There are two principal possibilities to monitor your background processes:

  • Using the bgPF process monitor

  • By integration of other SAP functionality


The bgPF process monitor

This is the approach for all those of you who want to do things by themselves!

The method IF_BGMC_PROCESS->SAVE_FOR_EXECUTION returns a monitor instance for the current background process, which can be used for your own accounting and monitoring.

The underlying interface - IF_BGMC_PROCESS_MONITOR – can be used to fetch the current state of the background process:

  • If you are still in the same session that also saved the background process for execution, you can simply use method GET_STATE to fetch the current state of the background process – e.g., “New” or “Runnning” (compare to enum structure GCS_STATE in the interface)

  • If you want to save the process monitor for a different session, use method TO_STRING and store the serialized string

  • If you want to create an instance of the process monitor from a stored string, use method CL_BGMC_PROCESS_FACTORY=>CREATE_MONITOR_FROM_STRING together with the serialized string as input


Integration of other SAP functionality

Why invent the wheel again if there is already ready-to-use functionality?

It is possible to integrate the bgPF into other SAP functionality to monitor your background processes, namely:

  • The bgRFC monitor (no further integration steps needed)

  • The SAP Application Interface Framework (AIF) (only for OnPrem)

  • The ABAP Cross-Tracer

  • The ADT Performance Trace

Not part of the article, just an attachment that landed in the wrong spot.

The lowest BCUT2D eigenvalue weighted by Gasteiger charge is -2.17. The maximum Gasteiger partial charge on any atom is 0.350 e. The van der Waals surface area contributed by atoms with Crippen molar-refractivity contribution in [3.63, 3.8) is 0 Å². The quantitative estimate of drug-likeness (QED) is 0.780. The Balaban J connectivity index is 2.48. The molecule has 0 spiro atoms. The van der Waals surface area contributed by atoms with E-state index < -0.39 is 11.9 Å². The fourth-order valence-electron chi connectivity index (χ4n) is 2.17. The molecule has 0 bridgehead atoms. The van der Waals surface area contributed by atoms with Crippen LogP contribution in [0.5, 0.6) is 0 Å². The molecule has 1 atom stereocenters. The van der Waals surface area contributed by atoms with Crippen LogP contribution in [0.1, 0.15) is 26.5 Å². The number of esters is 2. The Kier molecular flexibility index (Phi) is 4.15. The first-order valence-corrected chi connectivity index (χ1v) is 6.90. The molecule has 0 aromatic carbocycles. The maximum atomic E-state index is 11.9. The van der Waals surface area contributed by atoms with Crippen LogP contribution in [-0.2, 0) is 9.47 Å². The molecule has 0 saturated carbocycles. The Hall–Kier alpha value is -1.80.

Handling the bgRFC monitor and the integration into AIF is more complex and would go beyond the scope of this blog post, so we will focus on the ABAP Cross-Tracer and the ADT Performance Trace.


ABAP Cross-Tracer

To monitor your background projects via ABAP Cross-Tracer, we first need to create (via ADT view “ABAP Cross Trace” – section “Trace Configurations”) a new Trace Configuration and activate the Component Background Processing (with ID: SAP.BC.BGMC), as shown in the following figures:



Example results (in ADT view “ABAP Cross Trace” – section “Trace Results”) can be seen below – the first entry is the saving of the background processing (method SAVE_FOR_EXECUTION) – i.e., the synchronous preparation of the background process -, the second entry is the asynchronous execution of the background process:

The first entry therefore only contains the information that the background process has been saved for execution:

The second entry contains the information that the execution of the background process has started and was completed successfully:

If an error during execution of the background process occurred, we would be able to see this in the corresponding entry (together with the underlying error message – “Operation failed” in this example):